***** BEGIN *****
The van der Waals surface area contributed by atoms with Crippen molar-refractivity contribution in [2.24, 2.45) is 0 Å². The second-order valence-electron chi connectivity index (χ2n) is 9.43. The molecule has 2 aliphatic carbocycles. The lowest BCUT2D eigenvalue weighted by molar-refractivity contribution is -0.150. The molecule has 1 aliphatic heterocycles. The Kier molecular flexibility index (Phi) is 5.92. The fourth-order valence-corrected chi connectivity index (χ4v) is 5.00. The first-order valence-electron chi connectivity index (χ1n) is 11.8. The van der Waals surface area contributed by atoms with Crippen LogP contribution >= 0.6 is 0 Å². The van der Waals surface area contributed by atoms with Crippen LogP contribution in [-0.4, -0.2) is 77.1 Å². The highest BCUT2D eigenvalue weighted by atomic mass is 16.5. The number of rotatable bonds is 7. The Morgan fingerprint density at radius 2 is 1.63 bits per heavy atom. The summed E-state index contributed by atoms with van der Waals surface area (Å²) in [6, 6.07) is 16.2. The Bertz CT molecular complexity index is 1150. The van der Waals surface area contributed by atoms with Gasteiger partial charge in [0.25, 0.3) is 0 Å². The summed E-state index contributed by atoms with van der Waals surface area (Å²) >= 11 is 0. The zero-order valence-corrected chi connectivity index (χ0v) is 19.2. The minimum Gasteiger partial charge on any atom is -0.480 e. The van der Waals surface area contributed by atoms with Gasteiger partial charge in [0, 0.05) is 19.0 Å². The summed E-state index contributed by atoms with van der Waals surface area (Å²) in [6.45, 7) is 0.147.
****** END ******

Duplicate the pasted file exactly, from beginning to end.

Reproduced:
The van der Waals surface area contributed by atoms with Crippen molar-refractivity contribution in [2.24, 2.45) is 0 Å². The second-order valence-electron chi connectivity index (χ2n) is 9.43. The molecule has 2 aliphatic carbocycles. The lowest BCUT2D eigenvalue weighted by molar-refractivity contribution is -0.150. The molecule has 1 aliphatic heterocycles. The Kier molecular flexibility index (Phi) is 5.92. The fourth-order valence-corrected chi connectivity index (χ4v) is 5.00. The first-order valence-electron chi connectivity index (χ1n) is 11.8. The van der Waals surface area contributed by atoms with Crippen LogP contribution >= 0.6 is 0 Å². The van der Waals surface area contributed by atoms with Crippen LogP contribution in [-0.4, -0.2) is 77.1 Å². The highest BCUT2D eigenvalue weighted by atomic mass is 16.5. The number of rotatable bonds is 7. The Morgan fingerprint density at radius 2 is 1.63 bits per heavy atom. The summed E-state index contributed by atoms with van der Waals surface area (Å²) in [6, 6.07) is 16.2. The Bertz CT molecular complexity index is 1150. The van der Waals surface area contributed by atoms with Gasteiger partial charge in [0.25, 0.3) is 0 Å². The summed E-state index contributed by atoms with van der Waals surface area (Å²) >= 11 is 0. The zero-order valence-corrected chi connectivity index (χ0v) is 19.2. The minimum Gasteiger partial charge on any atom is -0.480 e. The van der Waals surface area contributed by atoms with Gasteiger partial charge in [0, 0.05) is 19.0 Å². The summed E-state index contributed by atoms with van der Waals surface area (Å²) in [6.45, 7) is 0.147.